After the relatively quiet singer/songwriter there’s a jolting leap of volume—Cold Pilgrims’ post-punk is a joyous chaotic disturbance.   Head Pilgrim Donny McHale is coaxed to break out his anthemic “Mishawum” from Lowell favorite Poorhouse Sessions Vol. 1 before the power goes dead during their set.  (Will the volunteer kindly…)  They thrill the room with a fevered “I’m Not Your Stepping Stone” then hand the stage over.
The Deliriants are in full possession of the power pop chops that the small gathering has come to hear again. The band drop covers of Cavedogs and Heretix, and their own teasing rendition of “Stepping Stone.”  It is amazing that these guys haven’t been on stage in fourteen years.  If anything they seem even tighter and somehow more urgent.  Lead guitar player John Dicenso, seems newly reenergized, now with the specter of record label b.s. and the requisite rock ’n’ roll disappointments a distant memory. Did I mention it’s freezing cold? Or the multiple power outages and two versions of “Not Your Stepping Stone”? Just like the old days.   (John Grant)

Church, Boston, MA
Hi, Slimedog’s cat back again, back from the Great Beyond. You know this can’t be Slimedog—he’s a west coast surf bum now leaving his friends to fend for themselves in this artic tundra. So it’s up to me to spread the word, just like I do my kitty litter.
First up are the Spoilers, Boston’s finest punk band. With the demise of the Dimwits, who else can it be? I love Darkbuster, Ducky Boys, the Click Five but for my catnip the Spoilers transport you back to late ’70s L.A. maybe to a seedy Chinese restaurant with bands like X and the Avengers on the bill. But tonight it’s at Church where from my understanding is where priests do holy things to altar boys weenies. The Spoilers have a new able guitarist, Chris Brat, and still play as great as ever. They do a cover of Poison’s “Talk Dirty To Me,” which is what Slimedog used to do when we had our more intimate moments. Damn, my anus still burns.
Up next is Red Invasion whom I appreciate for their good taste and great playing. From Joey Boy’s influence of the Dead Boys Stiv Bators to their cover of my favorite Iggy & the Stooges tune, “I Got A Right,” this band can do no wrong in my cat box.
New Alibis are next with old fucks like Jesse Von Kenmore, (but man, can he play the drums) and new foxes like Julie Two Times, who plays the bass likewise. This band does the punk with a strong hard rock influence and seems to draw the biggest crowd of the night. Keep an eye on these guys.
Up last is Cocked & Loaded who are purely rock and so what if one song sounds like a variation of “Radar Love,” by Golden Earring—these boys are farming in good fields.
Well, it’s time for me to go back to kitty heaven. Wish I could see these bands more. You all can, so don’t pass up the chance. You don’t know what you’ve had till you’ve lost it and it’s gone. Love you all (especially KJ and Cindy).  (Slimedog’s cat)

Spaulding Auditorium, Hanover, NH
Not too far from her Amherst roots, Dar Williams must feel right at home among this elite New England crowd.  Too bad the size of said crowd is so pathetic.  150 people is scattered around an auditorium built for 1000, quiet enough that you hardly notice they were there.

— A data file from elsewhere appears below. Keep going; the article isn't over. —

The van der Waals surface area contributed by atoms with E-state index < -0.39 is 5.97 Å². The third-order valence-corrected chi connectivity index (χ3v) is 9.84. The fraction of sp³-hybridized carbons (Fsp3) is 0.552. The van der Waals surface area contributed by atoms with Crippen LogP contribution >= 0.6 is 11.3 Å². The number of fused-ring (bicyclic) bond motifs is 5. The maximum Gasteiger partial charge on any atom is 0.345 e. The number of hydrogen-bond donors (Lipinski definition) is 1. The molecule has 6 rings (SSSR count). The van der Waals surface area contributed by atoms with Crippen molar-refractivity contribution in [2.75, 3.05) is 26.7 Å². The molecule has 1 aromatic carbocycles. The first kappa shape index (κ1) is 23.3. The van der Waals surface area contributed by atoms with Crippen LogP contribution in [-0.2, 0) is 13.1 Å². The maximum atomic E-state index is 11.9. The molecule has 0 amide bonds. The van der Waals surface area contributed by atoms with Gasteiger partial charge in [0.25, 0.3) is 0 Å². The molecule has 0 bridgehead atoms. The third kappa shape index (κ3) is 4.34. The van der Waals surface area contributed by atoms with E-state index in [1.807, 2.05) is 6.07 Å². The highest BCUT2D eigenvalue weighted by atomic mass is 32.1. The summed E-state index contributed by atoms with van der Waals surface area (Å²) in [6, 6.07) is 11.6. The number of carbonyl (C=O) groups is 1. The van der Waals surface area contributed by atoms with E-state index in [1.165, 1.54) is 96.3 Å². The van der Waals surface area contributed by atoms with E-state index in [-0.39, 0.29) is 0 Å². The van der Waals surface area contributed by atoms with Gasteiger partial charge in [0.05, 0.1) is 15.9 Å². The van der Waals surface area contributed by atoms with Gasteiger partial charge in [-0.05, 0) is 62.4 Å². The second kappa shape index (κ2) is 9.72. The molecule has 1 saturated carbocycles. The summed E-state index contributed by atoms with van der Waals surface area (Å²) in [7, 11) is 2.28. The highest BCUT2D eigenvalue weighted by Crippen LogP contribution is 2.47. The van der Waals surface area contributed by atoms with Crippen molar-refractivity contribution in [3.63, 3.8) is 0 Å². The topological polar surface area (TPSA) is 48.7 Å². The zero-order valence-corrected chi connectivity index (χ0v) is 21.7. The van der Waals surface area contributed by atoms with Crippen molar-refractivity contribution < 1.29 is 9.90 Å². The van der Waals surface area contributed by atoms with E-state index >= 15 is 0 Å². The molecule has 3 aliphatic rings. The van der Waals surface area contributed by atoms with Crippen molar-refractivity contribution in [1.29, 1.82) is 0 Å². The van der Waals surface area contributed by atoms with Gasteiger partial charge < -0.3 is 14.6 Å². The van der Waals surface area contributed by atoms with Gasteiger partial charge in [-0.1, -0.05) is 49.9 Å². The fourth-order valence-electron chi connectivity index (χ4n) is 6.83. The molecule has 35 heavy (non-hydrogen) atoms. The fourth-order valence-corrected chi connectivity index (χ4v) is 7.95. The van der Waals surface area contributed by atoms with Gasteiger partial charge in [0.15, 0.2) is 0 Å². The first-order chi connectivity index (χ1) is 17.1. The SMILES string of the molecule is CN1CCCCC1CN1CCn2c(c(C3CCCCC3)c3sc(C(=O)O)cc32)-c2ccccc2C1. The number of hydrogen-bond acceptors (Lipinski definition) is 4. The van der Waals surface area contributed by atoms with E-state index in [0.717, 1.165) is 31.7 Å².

Opener Stephen Fiore gives it the old college try though (pun intended), and mildly entertains the audience with his awkward-guy-at-the-dance persona.  He sings about—what else—lost love, backed only by his guitar as his pleasantly lazy voice wafts through the auditorium.  Introducing the songs with self-deprecating banter, he scores crowd points by talking about the inspirations behind songs about sharing milkshakes and seeing himself from an ex-girlfriend’s eyes.
To the surprise of anyone who saw the cluttered stage in the campus’ newspaper advertisement, Dar Williams comes out alone.  From western Massachussets, she looks the part.  The spitting image of hippiedom, her flowing hair matches her flowing skirt and, in case you didn’t get the point, she spends her first five minutes talking about hippies.  And talking to the moon.  As she drawls about everything from to corporatization of water to the Milgrim experiments (Wikipedia it) the audience politely laughs along but seems impatient for the next song.
For those unfamiliar with Williams, her voice can be a little jarring.  Lilting but bold, it takes a while to figure out if she’s even in tune.  As she sings about witch hunts and rain, each song gets a cheer as the rapt audience recognizes another favorite.  Her dynamic guitar playing gives some structure to the wandering narratives, whether she’s performing a crowd favorite (“Christians and Pagans”) or a Hedwig & the Angry Inch cover (“Midnight Radio”).  One of the new faces of folk, Williams keeps her cult following riveted to each hippie tale and may just hit the mainstream someday.                    (Ray Padgett)

Monthly Carnival of Arts
Empire Dine and Dance, Portland, ME
It’s the second monthly Carnival of Arts at Empire Dine and Dance, and there are poets, filmmakers, and musicians galore. However, for this review I want to talk about my two favorite acts of the evening. John Fountain, a twenty-something bartender with long dirty-blonde hair takes the stage with his guitar. He begins to sing, and my arm hairs stand at attention.  The sound and rhythm of his voice is a cross between that of Bob Dylan and Ray LaMontagne. Although he forgets the lyrics to his first song, he cracks a few jokes to keep the audience entertained. After this, he doesn’t miss a beat. His voice is deep, yet soothing. He holds his guitar close to his body, seemingly at home onstage. A girl sitting next to me says, “I could listen to this guy all night long.” The feeling is mutual.
Portland-based blues duo, Meantone is definitely getting the most audience interaction here tonight, with the use of their guitar, harmonica, drums and natural ability to get a crowd riled up. People are cheering, hooting, and yelling out such things as, “Listen to that shit! This is crazy!” The band is made up of two men, Meantone (yes, it‘s his name as well as the band‘s name) on guitar, harmonica, and vocals, and Young Brett on drums and percussion. Not only is Meantone (the man) a deep voiced talent, but he also has some fun and quirky lyrics, such as “I’ll steal your car, I’ll steal your mojo.” The duo performs many original songs, but tonight they’re also covering “Cocaine Blues” by Johnny Cash, (one of my all-time favorites.) Overall, I can’t get over how astonishing their musical and entertaining ability is considering there’s just the two of them.   (Jill Harrigan)